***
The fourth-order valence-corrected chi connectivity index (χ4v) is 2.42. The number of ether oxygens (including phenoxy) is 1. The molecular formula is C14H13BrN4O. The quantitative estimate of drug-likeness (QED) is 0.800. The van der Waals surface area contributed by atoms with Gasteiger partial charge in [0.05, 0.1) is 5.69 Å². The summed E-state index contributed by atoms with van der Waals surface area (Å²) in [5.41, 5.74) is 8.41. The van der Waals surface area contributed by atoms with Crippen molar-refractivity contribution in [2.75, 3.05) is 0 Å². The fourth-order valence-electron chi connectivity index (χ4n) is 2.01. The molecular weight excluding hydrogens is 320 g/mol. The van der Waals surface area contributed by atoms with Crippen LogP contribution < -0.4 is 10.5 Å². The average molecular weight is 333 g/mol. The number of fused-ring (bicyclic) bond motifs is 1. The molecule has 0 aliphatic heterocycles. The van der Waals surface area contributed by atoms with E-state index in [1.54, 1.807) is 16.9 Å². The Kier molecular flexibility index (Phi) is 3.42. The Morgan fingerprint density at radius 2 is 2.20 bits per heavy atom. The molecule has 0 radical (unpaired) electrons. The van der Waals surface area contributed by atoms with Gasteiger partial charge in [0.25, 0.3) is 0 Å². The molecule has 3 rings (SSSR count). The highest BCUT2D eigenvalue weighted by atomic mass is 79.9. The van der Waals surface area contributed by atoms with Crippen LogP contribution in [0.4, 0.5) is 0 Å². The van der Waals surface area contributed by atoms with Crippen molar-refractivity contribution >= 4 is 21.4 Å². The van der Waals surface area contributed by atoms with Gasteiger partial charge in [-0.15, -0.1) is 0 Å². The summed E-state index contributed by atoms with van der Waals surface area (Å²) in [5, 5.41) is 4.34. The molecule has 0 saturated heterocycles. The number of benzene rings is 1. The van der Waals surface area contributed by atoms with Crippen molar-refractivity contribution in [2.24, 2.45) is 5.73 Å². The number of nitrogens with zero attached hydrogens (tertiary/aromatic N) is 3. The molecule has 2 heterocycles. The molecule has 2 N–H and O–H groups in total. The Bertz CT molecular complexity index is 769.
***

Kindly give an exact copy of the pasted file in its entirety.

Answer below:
The fourth-order valence-corrected chi connectivity index (χ4v) is 2.42. The number of ether oxygens (including phenoxy) is 1. The molecular formula is C14H13BrN4O. The quantitative estimate of drug-likeness (QED) is 0.800. The van der Waals surface area contributed by atoms with Gasteiger partial charge in [0.05, 0.1) is 5.69 Å². The summed E-state index contributed by atoms with van der Waals surface area (Å²) in [5.41, 5.74) is 8.41. The van der Waals surface area contributed by atoms with Crippen molar-refractivity contribution in [2.75, 3.05) is 0 Å². The fourth-order valence-electron chi connectivity index (χ4n) is 2.01. The molecular weight excluding hydrogens is 320 g/mol. The van der Waals surface area contributed by atoms with Crippen LogP contribution < -0.4 is 10.5 Å². The average molecular weight is 333 g/mol. The number of fused-ring (bicyclic) bond motifs is 1. The molecule has 0 aliphatic heterocycles. The van der Waals surface area contributed by atoms with E-state index in [1.54, 1.807) is 16.9 Å². The Kier molecular flexibility index (Phi) is 3.42. The Morgan fingerprint density at radius 2 is 2.20 bits per heavy atom. The molecule has 0 radical (unpaired) electrons. The van der Waals surface area contributed by atoms with Gasteiger partial charge in [0.25, 0.3) is 0 Å². The molecule has 3 rings (SSSR count). The highest BCUT2D eigenvalue weighted by atomic mass is 79.9. The van der Waals surface area contributed by atoms with Crippen LogP contribution in [0.4, 0.5) is 0 Å². The van der Waals surface area contributed by atoms with Crippen molar-refractivity contribution >= 4 is 21.4 Å². The van der Waals surface area contributed by atoms with Gasteiger partial charge in [-0.15, -0.1) is 0 Å². The summed E-state index contributed by atoms with van der Waals surface area (Å²) in [5, 5.41) is 4.34. The molecule has 0 saturated heterocycles. The number of benzene rings is 1. The van der Waals surface area contributed by atoms with Crippen molar-refractivity contribution in [2.24, 2.45) is 5.73 Å². The number of nitrogens with zero attached hydrogens (tertiary/aromatic N) is 3. The molecule has 2 heterocycles. The molecule has 2 N–H and O–H groups in total. The Bertz CT molecular complexity index is 769.